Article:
Top 5 Cyber Insurance Tips

Top 5 Cyber Insurance Tips

Cyber insurance is confusing and becoming more difficult to secure. Insurance companies are gathering loss experience and adjusting underwriting and pricing accordingly. A cyber-attack is one of the most debilitating events that can occur to your business. It can cause anywhere from an inconvenience to a complete shutdown of your operations. A cyber incident can cause real monetary loss along with taking an exorbitant amount of your extremely valuable time. Cyber policies come with a team of experts to guide you through an event as well as resources to help you prevent an event from happening. Before you buy, please read these five helpful tips:


Expect the application to be detailed and use it as an assessment of your cyber practices. While insurance helps mitigate the business interruption and expense of a cyber-attack or data breach, it is best to do everything you can to avoid an incident. The application questions are based on each insurance company’s overall loss experience and updated continuously as cyber trends change. If you don’t understand a question, ask. Most of you will need help completing the application. The practices you employ will affect the availability and pricing of your insurance policy.

Some companies will issue a policy based on a review of your website and your annual revenues. Be wary of this. The policies may have exclusions, sub limits, etc. In most cases, the premium will be higher. A detailed renewal application may be needed, and renewal terms may change significantly.

Most importantly, a claim can be denied if the company discovers a question was answered incorrectly on the application.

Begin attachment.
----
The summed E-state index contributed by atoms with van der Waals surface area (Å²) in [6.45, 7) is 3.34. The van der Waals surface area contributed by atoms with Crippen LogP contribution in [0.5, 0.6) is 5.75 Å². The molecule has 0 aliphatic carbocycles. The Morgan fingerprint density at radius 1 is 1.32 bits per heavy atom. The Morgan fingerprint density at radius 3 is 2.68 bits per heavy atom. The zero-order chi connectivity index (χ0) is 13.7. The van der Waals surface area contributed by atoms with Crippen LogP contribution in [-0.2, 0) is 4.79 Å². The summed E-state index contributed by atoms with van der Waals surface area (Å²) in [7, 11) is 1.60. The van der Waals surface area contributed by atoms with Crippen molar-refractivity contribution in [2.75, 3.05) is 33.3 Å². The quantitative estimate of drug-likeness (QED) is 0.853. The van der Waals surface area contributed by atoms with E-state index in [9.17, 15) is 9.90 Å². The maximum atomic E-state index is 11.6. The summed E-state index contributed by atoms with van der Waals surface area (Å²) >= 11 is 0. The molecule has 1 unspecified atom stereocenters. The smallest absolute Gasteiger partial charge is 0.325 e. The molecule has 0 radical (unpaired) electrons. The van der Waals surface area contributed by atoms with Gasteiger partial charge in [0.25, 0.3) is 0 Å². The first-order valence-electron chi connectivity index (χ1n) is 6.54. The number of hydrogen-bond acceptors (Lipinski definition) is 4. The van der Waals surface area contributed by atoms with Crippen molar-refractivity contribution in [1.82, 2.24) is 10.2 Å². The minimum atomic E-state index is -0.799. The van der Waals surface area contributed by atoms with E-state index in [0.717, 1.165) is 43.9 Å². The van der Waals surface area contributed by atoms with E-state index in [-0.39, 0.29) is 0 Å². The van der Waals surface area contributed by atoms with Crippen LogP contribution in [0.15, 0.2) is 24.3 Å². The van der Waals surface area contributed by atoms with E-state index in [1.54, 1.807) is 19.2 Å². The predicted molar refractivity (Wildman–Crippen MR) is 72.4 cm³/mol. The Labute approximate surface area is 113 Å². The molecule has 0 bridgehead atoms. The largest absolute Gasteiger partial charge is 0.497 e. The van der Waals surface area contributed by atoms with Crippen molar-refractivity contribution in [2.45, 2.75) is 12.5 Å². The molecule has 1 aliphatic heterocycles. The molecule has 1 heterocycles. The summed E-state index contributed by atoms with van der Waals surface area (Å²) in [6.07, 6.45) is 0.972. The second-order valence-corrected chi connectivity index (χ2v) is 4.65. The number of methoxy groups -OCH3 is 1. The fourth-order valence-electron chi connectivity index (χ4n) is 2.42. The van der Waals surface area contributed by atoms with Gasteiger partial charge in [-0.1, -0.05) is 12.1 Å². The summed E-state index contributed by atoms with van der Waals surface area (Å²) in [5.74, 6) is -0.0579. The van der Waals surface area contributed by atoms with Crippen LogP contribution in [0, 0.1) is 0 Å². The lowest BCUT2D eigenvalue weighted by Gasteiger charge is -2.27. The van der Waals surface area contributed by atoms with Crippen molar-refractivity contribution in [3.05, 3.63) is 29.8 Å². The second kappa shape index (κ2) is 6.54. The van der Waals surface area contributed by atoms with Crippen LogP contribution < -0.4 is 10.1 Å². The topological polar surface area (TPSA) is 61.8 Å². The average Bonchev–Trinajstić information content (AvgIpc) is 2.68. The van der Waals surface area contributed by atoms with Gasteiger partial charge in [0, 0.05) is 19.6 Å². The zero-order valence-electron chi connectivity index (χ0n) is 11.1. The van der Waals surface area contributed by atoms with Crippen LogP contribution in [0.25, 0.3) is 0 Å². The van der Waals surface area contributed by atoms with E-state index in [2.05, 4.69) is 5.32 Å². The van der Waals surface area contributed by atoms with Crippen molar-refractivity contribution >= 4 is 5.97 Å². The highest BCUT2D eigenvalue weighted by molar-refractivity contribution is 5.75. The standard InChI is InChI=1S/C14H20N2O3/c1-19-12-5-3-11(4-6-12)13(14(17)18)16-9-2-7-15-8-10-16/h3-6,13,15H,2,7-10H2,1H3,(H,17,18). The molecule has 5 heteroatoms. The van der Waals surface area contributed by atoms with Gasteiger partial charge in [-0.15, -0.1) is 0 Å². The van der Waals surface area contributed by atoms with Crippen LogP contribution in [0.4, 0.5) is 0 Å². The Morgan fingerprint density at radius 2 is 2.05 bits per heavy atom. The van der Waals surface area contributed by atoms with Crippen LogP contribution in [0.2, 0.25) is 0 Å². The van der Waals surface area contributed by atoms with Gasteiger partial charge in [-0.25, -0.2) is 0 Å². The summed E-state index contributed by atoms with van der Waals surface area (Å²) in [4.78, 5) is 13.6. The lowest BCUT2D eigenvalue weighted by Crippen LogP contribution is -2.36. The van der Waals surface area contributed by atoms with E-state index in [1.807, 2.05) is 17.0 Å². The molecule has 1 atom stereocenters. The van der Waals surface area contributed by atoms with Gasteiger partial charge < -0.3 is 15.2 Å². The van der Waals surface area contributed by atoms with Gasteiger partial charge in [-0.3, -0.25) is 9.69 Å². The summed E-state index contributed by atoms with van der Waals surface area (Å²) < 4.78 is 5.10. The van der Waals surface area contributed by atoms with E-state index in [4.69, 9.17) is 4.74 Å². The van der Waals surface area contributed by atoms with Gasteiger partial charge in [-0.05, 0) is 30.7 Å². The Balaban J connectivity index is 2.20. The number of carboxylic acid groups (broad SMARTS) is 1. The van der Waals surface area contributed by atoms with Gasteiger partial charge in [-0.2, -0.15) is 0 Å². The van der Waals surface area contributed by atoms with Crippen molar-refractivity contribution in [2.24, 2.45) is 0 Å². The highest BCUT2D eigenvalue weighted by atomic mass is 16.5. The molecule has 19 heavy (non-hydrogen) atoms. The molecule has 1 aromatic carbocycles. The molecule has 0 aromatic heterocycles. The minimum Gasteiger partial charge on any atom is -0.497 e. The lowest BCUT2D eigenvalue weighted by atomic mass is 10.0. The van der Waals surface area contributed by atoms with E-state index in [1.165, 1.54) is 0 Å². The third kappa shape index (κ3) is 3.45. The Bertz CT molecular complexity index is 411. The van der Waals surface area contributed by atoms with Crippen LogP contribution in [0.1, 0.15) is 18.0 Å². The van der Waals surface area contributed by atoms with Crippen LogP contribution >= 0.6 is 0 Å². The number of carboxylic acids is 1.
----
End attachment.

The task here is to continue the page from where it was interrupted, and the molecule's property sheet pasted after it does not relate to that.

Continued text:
Seriously? Yes, seriously. Cyber policies are not standard, and you need to understand what you are buying. It’s not just about the premium. What triggers a claim? Are expenses paid “on your behalf” or are you reimbursed after expenses are paid? Is social engineering covered? If yes, what is the limit? Are there conditions precedent to covering a claim? For example, some policies require you to place a call to verify a funds transfer before you transfer the funds. If you don’t call? No coverage. Does the quote include both First Party coverage (for expenses you incur as a result of an incident) and Third-Party coverage (for damages incurred by third parties as a result of the breach)? Are defense costs inside or outside of the limits of the policy?


The policies also come with benefits. Many include training materials and resources for you to develop a culture of cyber awareness. Depending on the source, human error causes 80-90% of cyber incidents. If humans are not constantly reminded of the exposure, your chances of experiencing an attack are much higher. Many offer a cybersecurity assessment.


The terminology matters and it changes from insurance company to insurance company. Ask for a claim’s scenario for each coverage part. Think about your exposure to loss and understand how each coverage would (or would not) respond.


Small businesses are the most vulnerable to an attack. Cyber criminals know this. Many claims are coming from businesses with 50 or less employees. If you connect to the internet, you are vulnerable. Don’t wait!

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